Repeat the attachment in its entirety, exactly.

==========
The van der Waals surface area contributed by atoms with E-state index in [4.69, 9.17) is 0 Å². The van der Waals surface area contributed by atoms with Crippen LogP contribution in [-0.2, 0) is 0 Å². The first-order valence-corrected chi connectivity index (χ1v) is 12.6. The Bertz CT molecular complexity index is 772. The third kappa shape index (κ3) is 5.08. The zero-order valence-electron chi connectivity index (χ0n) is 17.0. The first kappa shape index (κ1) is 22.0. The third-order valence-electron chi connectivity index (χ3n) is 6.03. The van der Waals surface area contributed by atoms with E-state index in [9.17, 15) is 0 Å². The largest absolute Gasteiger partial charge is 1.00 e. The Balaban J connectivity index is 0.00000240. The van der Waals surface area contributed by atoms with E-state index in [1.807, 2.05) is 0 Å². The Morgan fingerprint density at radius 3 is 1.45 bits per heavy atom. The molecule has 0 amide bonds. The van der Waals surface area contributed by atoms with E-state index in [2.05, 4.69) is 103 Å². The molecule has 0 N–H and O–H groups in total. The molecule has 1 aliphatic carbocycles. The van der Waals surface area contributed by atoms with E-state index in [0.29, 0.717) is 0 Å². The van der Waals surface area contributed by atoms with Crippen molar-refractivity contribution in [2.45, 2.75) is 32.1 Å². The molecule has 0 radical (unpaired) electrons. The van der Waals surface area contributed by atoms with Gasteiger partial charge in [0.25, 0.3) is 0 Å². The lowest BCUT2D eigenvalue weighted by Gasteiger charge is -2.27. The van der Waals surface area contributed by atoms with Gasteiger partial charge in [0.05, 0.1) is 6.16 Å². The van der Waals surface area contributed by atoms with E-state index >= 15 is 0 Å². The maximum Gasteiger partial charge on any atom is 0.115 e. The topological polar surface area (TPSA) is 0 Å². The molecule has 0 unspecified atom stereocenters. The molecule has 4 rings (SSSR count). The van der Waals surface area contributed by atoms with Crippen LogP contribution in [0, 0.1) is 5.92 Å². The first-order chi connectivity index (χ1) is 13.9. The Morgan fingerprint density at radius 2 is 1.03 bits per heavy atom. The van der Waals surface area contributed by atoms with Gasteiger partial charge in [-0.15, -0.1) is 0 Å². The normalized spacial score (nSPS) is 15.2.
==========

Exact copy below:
The van der Waals surface area contributed by atoms with E-state index in [4.69, 9.17) is 0 Å². The van der Waals surface area contributed by atoms with Crippen LogP contribution in [-0.2, 0) is 0 Å². The first-order valence-corrected chi connectivity index (χ1v) is 12.6. The Bertz CT molecular complexity index is 772. The third kappa shape index (κ3) is 5.08. The zero-order valence-electron chi connectivity index (χ0n) is 17.0. The first kappa shape index (κ1) is 22.0. The third-order valence-electron chi connectivity index (χ3n) is 6.03. The van der Waals surface area contributed by atoms with E-state index in [9.17, 15) is 0 Å². The largest absolute Gasteiger partial charge is 1.00 e. The Balaban J connectivity index is 0.00000240. The van der Waals surface area contributed by atoms with E-state index in [1.807, 2.05) is 0 Å². The Morgan fingerprint density at radius 3 is 1.45 bits per heavy atom. The molecule has 0 amide bonds. The van der Waals surface area contributed by atoms with E-state index in [2.05, 4.69) is 103 Å². The molecule has 0 N–H and O–H groups in total. The molecule has 1 aliphatic carbocycles. The van der Waals surface area contributed by atoms with E-state index in [0.29, 0.717) is 0 Å². The van der Waals surface area contributed by atoms with Crippen molar-refractivity contribution in [2.45, 2.75) is 32.1 Å². The molecule has 0 radical (unpaired) electrons. The van der Waals surface area contributed by atoms with Gasteiger partial charge in [0.25, 0.3) is 0 Å². The lowest BCUT2D eigenvalue weighted by Gasteiger charge is -2.27. The van der Waals surface area contributed by atoms with Gasteiger partial charge in [0.05, 0.1) is 6.16 Å². The van der Waals surface area contributed by atoms with E-state index >= 15 is 0 Å². The maximum Gasteiger partial charge on any atom is 0.115 e. The topological polar surface area (TPSA) is 0 Å². The molecule has 0 unspecified atom stereocenters. The molecule has 4 rings (SSSR count). The van der Waals surface area contributed by atoms with Crippen LogP contribution in [0, 0.1) is 5.92 Å². The first-order chi connectivity index (χ1) is 13.9. The Morgan fingerprint density at radius 2 is 1.03 bits per heavy atom. The van der Waals surface area contributed by atoms with Gasteiger partial charge in [-0.15, -0.1) is 0 Å². The normalized spacial score (nSPS) is 15.2.